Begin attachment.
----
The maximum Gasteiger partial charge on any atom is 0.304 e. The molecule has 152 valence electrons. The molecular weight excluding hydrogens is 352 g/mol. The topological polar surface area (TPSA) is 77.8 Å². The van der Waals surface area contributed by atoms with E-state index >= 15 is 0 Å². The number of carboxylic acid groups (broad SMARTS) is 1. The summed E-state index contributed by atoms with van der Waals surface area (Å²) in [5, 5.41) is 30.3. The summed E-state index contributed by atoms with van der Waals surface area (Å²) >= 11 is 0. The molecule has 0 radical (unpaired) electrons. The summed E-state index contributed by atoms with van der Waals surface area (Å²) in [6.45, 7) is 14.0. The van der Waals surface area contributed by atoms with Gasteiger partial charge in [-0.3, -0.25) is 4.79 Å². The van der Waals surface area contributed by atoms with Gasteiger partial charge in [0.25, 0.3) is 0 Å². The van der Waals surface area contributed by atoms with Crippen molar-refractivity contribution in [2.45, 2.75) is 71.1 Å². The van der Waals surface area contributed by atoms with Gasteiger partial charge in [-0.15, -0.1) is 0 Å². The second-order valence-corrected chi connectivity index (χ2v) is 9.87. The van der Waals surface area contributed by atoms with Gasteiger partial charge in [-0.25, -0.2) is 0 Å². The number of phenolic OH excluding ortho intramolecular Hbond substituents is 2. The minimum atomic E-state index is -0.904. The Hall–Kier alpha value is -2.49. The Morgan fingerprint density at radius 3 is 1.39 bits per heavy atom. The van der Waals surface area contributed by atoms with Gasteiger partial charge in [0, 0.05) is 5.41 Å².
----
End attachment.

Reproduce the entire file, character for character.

The maximum Gasteiger partial charge on any atom is 0.304 e. The molecule has 152 valence electrons. The molecular weight excluding hydrogens is 352 g/mol. The topological polar surface area (TPSA) is 77.8 Å². The van der Waals surface area contributed by atoms with E-state index >= 15 is 0 Å². The number of carboxylic acid groups (broad SMARTS) is 1. The summed E-state index contributed by atoms with van der Waals surface area (Å²) in [5, 5.41) is 30.3. The summed E-state index contributed by atoms with van der Waals surface area (Å²) >= 11 is 0. The molecule has 0 radical (unpaired) electrons. The summed E-state index contributed by atoms with van der Waals surface area (Å²) in [6.45, 7) is 14.0. The van der Waals surface area contributed by atoms with Gasteiger partial charge in [-0.3, -0.25) is 4.79 Å². The van der Waals surface area contributed by atoms with Gasteiger partial charge in [0.25, 0.3) is 0 Å². The van der Waals surface area contributed by atoms with Crippen molar-refractivity contribution in [2.45, 2.75) is 71.1 Å². The van der Waals surface area contributed by atoms with Gasteiger partial charge in [-0.15, -0.1) is 0 Å². The second-order valence-corrected chi connectivity index (χ2v) is 9.87. The van der Waals surface area contributed by atoms with Gasteiger partial charge in [-0.25, -0.2) is 0 Å². The number of phenolic OH excluding ortho intramolecular Hbond substituents is 2. The minimum atomic E-state index is -0.904. The Hall–Kier alpha value is -2.49. The Morgan fingerprint density at radius 3 is 1.39 bits per heavy atom. The van der Waals surface area contributed by atoms with Gasteiger partial charge in [0, 0.05) is 5.41 Å².